White House negotiators will begin meeting with leaders from both political parties in Congress Wednesday in an effort to hammer out a compromise on the expiring Bush era tax cuts.
Treasury Secretary Timothy Geithner and budget director Jacob Lew are set to huddle with Democrats Sen. Max Baucus (Mont.) and Chris Van Hollen (Md.) and Republicans Sen. Jon Kyl (Ariz.) and Dave Camp (Mich.) one day after President Obama announced the negotiations, according to a White House official.
Even though Speaker-designate John Boehner (R-Ohio), Senate Minority Leader Mitch McConnell (Ky.) and Obama expressed a willingness to work together after the huddle, both sides were not able to reach a deal on the tax cuts, only securing an assurance to talk again.
Democrats, who are divided on what to do with the cuts, plan to hold a vote this week on extending only the tax cuts for the middle-class, letting end the cuts for high income earners. But Republican leaders have said that such a proposal does not have the votes to pass.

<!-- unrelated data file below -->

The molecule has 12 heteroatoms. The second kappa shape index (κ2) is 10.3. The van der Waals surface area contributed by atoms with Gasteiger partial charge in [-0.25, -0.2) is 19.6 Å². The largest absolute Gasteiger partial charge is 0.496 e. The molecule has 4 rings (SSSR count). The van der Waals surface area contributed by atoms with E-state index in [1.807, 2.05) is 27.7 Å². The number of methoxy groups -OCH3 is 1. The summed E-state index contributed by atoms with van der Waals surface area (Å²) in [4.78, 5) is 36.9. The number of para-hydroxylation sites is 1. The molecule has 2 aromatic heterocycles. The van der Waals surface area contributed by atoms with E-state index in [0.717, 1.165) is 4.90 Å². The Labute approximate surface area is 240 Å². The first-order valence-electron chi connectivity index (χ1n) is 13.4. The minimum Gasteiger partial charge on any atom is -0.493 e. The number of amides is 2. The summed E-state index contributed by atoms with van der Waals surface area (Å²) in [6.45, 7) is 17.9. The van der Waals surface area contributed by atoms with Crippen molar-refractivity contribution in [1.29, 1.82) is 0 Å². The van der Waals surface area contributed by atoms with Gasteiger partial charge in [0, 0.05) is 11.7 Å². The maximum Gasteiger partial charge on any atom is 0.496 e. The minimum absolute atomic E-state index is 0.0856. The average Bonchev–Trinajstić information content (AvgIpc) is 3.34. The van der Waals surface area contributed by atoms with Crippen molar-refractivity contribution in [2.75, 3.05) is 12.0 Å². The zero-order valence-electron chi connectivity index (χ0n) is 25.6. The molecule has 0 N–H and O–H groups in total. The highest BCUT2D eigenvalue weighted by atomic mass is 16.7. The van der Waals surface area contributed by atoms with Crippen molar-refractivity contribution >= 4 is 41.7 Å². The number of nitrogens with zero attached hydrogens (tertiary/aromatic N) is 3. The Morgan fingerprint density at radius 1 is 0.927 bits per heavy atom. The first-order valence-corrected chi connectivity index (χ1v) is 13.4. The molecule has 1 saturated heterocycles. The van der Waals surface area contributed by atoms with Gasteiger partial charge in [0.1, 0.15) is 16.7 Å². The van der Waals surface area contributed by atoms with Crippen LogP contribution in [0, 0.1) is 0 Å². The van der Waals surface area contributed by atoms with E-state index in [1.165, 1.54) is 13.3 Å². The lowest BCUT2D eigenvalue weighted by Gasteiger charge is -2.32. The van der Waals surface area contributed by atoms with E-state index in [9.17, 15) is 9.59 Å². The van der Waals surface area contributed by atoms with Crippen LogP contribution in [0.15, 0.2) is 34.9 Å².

Republicans want to extend all the cuts permanently, but their new majority does not kick in until next year, which is after the tax breaks disappear. Coming off a major victory on Election Day, the GOP has come under pressure from their base, which includes Tea Party activists, to hold firm on their plan.
Obama has faced similar pressure from liberals to let the cuts for the wealthy expire.
Baucus is the chairman of the Senate Finance Committee, which has jurisdiction over taxes, and Kyl is a senior member of the panel and the second-ranking Senate Republican. Camp is the incoming chairman of the House tax-writing committee and Van Hollen is set to become the top Democrat on the budget panel.
Sam Youngman contributed to this report.